http://ritter.tea.state.tx.us/rules/tac/chapter074/ch074a.html#74.4 


Choose appropriate ELPS to support instruction.

ELPS# Subsection C: Cross-curricular second language acquisition essential knowledge and skills.
Click here to collapse or expand this section.
ELPS.c.1 The ELL uses language learning strategies to develop an awareness of his or her own learning processes in all content areas. In order for the ELL to meet grade-level learning expectations across the foundation and enrichment curriculum, all instruction delivered in English must be linguistically accommodated (communicated, sequenced, and scaffolded) commensurate with the student's level of English language proficiency. The student is expected to:
ELPS.c.1A use prior knowledge and experiences to understand meanings in English
ELPS.c.1B monitor oral and written language production and employ self-corrective techniques or other resources
ELPS.c.1C use strategic learning techniques such as concept mapping, drawing, memorizing, comparing, contrasting, and reviewing to acquire basic and grade-level vocabulary
ELPS.c.1D speak using learning strategies such as requesting assistance, employing non-verbal cues, and using synonyms and circumlocution (conveying ideas by defining or describing when exact English words are not known)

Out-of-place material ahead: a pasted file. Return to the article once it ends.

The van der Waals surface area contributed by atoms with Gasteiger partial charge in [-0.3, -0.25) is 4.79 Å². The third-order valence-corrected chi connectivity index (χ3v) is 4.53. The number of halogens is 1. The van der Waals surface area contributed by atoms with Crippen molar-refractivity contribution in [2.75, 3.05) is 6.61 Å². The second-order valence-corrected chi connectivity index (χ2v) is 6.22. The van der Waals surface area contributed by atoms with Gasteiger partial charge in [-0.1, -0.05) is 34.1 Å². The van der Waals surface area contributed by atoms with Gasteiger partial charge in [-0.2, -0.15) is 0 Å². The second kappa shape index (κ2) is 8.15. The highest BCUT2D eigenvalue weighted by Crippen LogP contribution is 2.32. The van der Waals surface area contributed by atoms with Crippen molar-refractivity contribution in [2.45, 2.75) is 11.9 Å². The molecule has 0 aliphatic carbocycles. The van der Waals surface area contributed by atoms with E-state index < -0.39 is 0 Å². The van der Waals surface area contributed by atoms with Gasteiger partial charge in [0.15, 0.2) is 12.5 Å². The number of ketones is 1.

ELPS.c.1E internalize new basic and academic language by using and reusing it in meaningful ways in speaking and writing activities that build concept and language attainment
ELPS.c.1F use accessible language and learn new and essential language in the process
ELPS.c.1G demonstrate an increasing ability to distinguish between formal and informal English and an increasing knowledge of when to use each one commensurate with grade-level learning expectations
ELPS.c.1H develop and expand repertoire of learning strategies such as reasoning inductively or deductively, looking for patterns in language, and analyzing sayings and expressions commensurate with grade-level learning expectations.